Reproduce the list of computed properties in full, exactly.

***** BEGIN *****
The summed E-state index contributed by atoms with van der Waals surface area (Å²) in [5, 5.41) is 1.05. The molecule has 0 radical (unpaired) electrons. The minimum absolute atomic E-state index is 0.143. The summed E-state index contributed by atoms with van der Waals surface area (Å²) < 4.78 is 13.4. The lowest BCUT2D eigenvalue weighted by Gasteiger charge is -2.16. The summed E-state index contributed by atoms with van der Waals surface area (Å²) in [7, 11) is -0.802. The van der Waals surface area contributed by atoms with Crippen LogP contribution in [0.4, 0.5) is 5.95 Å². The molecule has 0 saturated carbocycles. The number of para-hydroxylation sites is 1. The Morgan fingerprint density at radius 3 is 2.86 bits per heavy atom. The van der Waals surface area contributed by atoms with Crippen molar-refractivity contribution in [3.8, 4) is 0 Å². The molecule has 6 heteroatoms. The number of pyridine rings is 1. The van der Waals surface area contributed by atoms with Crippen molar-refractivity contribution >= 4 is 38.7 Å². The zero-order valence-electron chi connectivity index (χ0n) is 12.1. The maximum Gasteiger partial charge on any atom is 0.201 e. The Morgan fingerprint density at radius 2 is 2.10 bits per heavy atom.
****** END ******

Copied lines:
The summed E-state index contributed by atoms with van der Waals surface area (Å²) in [5, 5.41) is 1.05. The molecule has 0 radical (unpaired) electrons. The minimum absolute atomic E-state index is 0.143. The summed E-state index contributed by atoms with van der Waals surface area (Å²) < 4.78 is 13.4. The lowest BCUT2D eigenvalue weighted by Gasteiger charge is -2.16. The summed E-state index contributed by atoms with van der Waals surface area (Å²) in [7, 11) is -0.802. The van der Waals surface area contributed by atoms with Crippen LogP contribution in [0.4, 0.5) is 5.95 Å². The molecule has 0 saturated carbocycles. The number of para-hydroxylation sites is 1. The Morgan fingerprint density at radius 3 is 2.86 bits per heavy atom. The van der Waals surface area contributed by atoms with Crippen molar-refractivity contribution in [3.8, 4) is 0 Å². The molecule has 6 heteroatoms. The number of pyridine rings is 1. The van der Waals surface area contributed by atoms with Crippen molar-refractivity contribution >= 4 is 38.7 Å². The zero-order valence-electron chi connectivity index (χ0n) is 12.1. The maximum Gasteiger partial charge on any atom is 0.201 e. The Morgan fingerprint density at radius 2 is 2.10 bits per heavy atom.